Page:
Further to that, I want our agri-food sector to grow—

Photo of Margaret Ritchie Margaret Ritchie Social Democratic and Labour Party, South Down

Yes; I will conclude by thanking the hon. Member for Upper Bann for securing the debate, but I remind hon. Members that we are better inside the European Union than outside, and I ask the Minister to comment on the need to lower VAT on tourism.

Photo of Steve McCabe Steve McCabe Labour, Birmingham, Selly Oak

I thank the hon. Lady for her co-operation.

Photo of Jim Shannon Jim Shannon Shadow DUP Spokesperson (Health), Shadow DUP Spokesperson (Transport), Shadow DUP Spokesperson (Equality) 5:03, 11 May 2016

I understand that the Minister, the shadow Minister and the Scottish National party’s spokesperson must start to speak at 5.10 pm, but I wondered whether it would be possible to have a couple of extra minutes, Mr McCabe—there are two other Members left to speak.

Photo of Jim Shannon Jim Shannon Shadow DUP Spokesperson (Health), Shadow DUP Spokesperson (Transport), Shadow DUP Spokesperson (Equality)

Okay. I congratulate my hon. Friend David Simpson on his clear presentation of the case. May I say for the record, and for Lady Hermon, that I am a member of the Ulster Farmers Union and have been for more than 30 years? I hear what the farmers in my area are saying—they want out. The individual opinion of the president of the Ulster Farmers Union is one thing, but the membership is very different.

The Northern Ireland economy is a far cry from what it once was, but there is still a lot of work to be done to rebalance the economy. Growth is faster than the UK average across almost all sectors of our economy, which is testimony to the continued hard work, confidence and stability of the Northern Ireland Executive. We must be clear where that growth is coming from. We have record levels of job creation and more jobs than ever before in our Province. We have record levels of inward investment and more multinational companies and private sector jobs than ever before. The economy in Northern Ireland is going well at the moment.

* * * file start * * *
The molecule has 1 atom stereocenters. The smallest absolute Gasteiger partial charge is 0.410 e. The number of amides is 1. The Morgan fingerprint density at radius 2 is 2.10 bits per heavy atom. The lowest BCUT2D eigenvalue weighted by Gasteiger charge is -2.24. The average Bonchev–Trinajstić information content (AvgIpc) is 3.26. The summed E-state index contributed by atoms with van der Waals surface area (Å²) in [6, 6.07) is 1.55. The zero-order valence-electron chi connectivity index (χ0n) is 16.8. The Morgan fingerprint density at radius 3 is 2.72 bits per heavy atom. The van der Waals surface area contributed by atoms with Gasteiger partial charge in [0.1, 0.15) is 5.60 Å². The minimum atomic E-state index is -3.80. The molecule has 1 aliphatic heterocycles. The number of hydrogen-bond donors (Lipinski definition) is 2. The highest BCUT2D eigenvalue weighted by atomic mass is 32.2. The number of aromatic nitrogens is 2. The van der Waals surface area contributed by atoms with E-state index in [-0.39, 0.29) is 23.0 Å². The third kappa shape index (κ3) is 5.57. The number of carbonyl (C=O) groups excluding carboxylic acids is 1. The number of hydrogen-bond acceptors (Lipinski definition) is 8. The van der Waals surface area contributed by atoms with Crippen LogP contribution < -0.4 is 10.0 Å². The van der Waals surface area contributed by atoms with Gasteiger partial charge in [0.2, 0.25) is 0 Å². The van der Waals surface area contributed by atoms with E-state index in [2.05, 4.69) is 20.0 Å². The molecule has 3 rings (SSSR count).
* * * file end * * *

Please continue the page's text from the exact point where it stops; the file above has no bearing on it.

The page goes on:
The longest sustained period of devolved Government in Northern Ireland since before our troubles has delivered for the people of Northern Ireland, and will continue to deliver with the mandate we achieved last week. After all we have been through, Ulster is no longer at a crossroads. We are on a clear path on the motorway to a better future. Last month, Ulster’s private sector added its 12th consecutive month of growth to Northern Ireland’s economic engine. The rates of growth in new orders, business activity and employment among indigenous Northern Ireland firms have bucked the trend and exceeded the UK average. The new Northern Ireland is literally working at the moment. By contrast, last month the UK private sector as a whole expanded at its weakest rate in three years, with both services and construction posting subdued rates of activity. The economic engine may be roaring in Northern Ireland, but a continued UK economic slowdown could prove an obstacle on our clear path to a better future.

The pace of job creation continues to accelerate in the Province, with all sectors increasing their staffing levels. Manufacturing’s seven consecutive months of job losses have come to a welcome end, and the Province’s manufacturing sector is defying UK norms. Export orders expanded at their fastest rate for 21 months, with Northern Ireland’s exports to non-EU countries now at a record high, showing that Northern Ireland can compete and thrive independently on the global stage just like the rest of the United Kingdom.

Northern Ireland has seen unemployment drop from almost 59,000 in 2011 to just over 39,000 in 2016. My hon. Friend the Member for Upper Bann referred to the creation of some 40,000 jobs. The target was 25,000 jobs but we achieved 40,000, so it is good news again. He also referred to investment. We have had £585 million of research and development investment, almost double the target of £300 million, and 72% of new jobs are supported under the “Rebuilding our Economy” programme. Let us be clear about what is happening—there is almost an economic miracle in Northern Ireland at the present time.